BioShock 2 (Xbox 360) Review by LessrOf2Weevils

LessrOf2WeevilsLessrOf2Weevils83,363
17 Oct 2010
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I've gotta admit, I was a bit nervous about Bioshock 2. I loved the original, but when I had heard that it was being handed over to a new developer and that, gasp, on-line multiplayer was going to be added to the mix - well, I feared the worst. It turns out my fears were unfounded, mostly.

Bioshock 2 returns to rapture about 10 years after the original. This time, you play a big daddy, those lumbering brutes from the first game that protected the little sisters. However, your little sister was stolen from you and you were left for dead. Now you've returned with the mission to retrieve her.

Of course, there is more to it than that. Once again you are thrust into the middle of the power struggles in the crumbling underwater city of Rapture. This time the chief antagonist is one Sofia Lamb. Like Andrew Ryan from the first game, Lamb's ideology is absolute in her quest to make Rapture a utopia. However, where Ryan believed in the strength of the individual unfettered by the constraints of government and religion, Lamb believes in the power of the collective - the family.

The story unfolds using the same mechanisms as the first game. There are very few cut scenes (with the ones you have being first person). The narrative unfolds through your interaction with other characters and your discovery of audio diaries left scattered about - again, just like the first game. The world of Rapture feels the same. Graphically, it may have been stepped up a bit, but Rapture is still that damp, moldy, art deco hell that it always was. The atmosphere is once again perfect, intense, creepy, but not overpoweringly so.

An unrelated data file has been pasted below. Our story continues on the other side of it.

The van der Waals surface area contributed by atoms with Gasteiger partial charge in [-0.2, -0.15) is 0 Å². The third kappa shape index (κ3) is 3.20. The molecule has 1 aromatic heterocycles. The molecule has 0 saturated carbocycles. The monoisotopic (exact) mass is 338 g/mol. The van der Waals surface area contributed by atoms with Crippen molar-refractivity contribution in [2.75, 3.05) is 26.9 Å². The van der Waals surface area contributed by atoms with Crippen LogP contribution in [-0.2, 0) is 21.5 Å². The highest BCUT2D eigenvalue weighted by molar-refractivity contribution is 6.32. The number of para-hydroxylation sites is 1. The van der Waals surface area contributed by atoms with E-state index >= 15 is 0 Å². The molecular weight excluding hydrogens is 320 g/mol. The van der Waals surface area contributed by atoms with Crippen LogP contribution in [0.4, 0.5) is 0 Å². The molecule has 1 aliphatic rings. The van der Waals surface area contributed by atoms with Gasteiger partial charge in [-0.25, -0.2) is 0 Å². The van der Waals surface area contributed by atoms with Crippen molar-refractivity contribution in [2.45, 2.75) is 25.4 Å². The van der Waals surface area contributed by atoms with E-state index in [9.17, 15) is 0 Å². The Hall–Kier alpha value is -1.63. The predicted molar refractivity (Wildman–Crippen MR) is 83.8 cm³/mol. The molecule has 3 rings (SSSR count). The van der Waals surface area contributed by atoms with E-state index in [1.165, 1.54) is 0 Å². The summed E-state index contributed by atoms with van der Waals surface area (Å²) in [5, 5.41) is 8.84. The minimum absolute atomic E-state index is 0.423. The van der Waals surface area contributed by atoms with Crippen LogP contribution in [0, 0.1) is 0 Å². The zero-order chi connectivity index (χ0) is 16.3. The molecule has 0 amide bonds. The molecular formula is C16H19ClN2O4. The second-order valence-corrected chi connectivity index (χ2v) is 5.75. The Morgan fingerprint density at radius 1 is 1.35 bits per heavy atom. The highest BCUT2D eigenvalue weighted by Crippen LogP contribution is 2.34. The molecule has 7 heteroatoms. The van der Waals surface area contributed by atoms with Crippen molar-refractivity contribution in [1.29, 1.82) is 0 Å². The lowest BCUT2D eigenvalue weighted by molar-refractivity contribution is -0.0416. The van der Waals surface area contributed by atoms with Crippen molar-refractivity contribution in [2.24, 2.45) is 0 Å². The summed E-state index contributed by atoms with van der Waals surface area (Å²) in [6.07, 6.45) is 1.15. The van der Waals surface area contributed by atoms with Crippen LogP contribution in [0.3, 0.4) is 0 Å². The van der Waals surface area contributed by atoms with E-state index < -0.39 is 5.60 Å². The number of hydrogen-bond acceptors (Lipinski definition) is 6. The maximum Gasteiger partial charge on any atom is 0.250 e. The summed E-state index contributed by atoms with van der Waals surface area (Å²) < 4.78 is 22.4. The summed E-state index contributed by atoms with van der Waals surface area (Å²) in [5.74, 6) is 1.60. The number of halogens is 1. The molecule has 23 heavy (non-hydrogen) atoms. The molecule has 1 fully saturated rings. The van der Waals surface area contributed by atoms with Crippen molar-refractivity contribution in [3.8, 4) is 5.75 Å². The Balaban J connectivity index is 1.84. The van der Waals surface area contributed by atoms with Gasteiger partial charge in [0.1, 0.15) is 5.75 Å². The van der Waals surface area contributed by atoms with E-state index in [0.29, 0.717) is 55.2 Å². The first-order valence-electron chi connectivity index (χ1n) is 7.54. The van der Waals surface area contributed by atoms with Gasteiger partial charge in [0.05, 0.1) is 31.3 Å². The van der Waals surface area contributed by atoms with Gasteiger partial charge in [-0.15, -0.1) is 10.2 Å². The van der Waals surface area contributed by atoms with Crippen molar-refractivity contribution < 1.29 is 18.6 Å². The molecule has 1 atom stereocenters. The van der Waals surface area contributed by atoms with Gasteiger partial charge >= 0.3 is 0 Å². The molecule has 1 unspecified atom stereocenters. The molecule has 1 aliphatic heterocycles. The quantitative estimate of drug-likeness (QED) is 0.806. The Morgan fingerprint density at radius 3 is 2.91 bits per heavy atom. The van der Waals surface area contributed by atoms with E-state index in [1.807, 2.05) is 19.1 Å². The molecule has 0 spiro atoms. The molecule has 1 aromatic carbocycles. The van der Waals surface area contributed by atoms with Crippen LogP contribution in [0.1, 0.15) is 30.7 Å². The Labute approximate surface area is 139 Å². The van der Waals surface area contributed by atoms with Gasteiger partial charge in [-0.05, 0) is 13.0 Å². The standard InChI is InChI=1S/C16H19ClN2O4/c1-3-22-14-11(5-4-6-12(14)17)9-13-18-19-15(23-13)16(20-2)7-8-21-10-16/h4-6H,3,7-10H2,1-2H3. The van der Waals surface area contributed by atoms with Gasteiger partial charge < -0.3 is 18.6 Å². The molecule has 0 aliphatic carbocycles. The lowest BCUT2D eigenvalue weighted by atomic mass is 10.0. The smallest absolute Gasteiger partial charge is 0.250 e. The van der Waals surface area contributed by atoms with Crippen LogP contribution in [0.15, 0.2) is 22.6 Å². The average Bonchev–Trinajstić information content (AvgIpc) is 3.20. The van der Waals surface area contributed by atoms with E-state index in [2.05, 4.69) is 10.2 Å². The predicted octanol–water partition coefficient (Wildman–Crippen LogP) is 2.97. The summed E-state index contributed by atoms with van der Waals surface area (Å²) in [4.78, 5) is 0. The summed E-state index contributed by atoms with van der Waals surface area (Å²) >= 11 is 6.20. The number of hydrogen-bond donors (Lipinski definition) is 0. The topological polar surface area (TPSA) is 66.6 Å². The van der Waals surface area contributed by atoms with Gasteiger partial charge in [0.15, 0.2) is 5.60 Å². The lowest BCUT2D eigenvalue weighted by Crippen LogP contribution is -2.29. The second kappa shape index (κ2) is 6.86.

Game play is, well - this is becoming a familiar refrain - just like the first game. Indeed, that would be my chief knock of the game. It almost seems like the developers were afraid to change too much and pretty much followed the same formula. Okay, you can now go two fisted with plasma powers in your left hand and weapons in your right, but really, is this much of a change? You could always switch from plasmas to weapons so fast that giving you both at the same time barely changes game play at all. The plasma powers have been more tweaked than rewritten. The new weapons and ammo types all work well and are very satisfying to use.

What is different is the way in which you harvest adam, the gene altering substance that gives you your powers. Before you wrestled with a big daddy and then took your adam from the little sister it was protecting. Now you have the option to adopte said little sister and cart her around looking for dead bodies - "angles" - for her to harvest. While she's sucking out the adam, it is your job to protect her from the horde of splicers (the adam junkies that populate Rapture) that will be coming. This new element is fun, especially with powers and weapons having a more trap options than before. Also new are the big sisters. These are former little sisters that have been genetically modified by Lamb and are out to stop you. They pop up once per level and generally make the big daddies look like wusses. The big sisters are fast and powerful, and fun to fight.

The campaign feels shorter than the first. I would guess it took me about 20 hours of playing, though I'm a complete scrounge and other could likely finish in about a dozen hours. Although brief, the pacing feels about right. If it were much longer, I think the familiarity of it would begin to drag it down. There is also multiplayer - the usual fair of capture the flag, territories, and the like, with a Rapture twist of course. This kind of thing doesn't really float my boat so I didn't give it a whirl. I can't see it dragging too many people away from Halo or Modern Warfare.

Overall, if you like the first you will likely enjoy this one too, though the overall familiarity and shorter campaign makes it feel more like large expansion pack as opposed to a stand alone game.

Story: 4
Interface: 4
Game Play: 4
Challenge: 4
Fun: 4

Overall: 8.5/10
4.0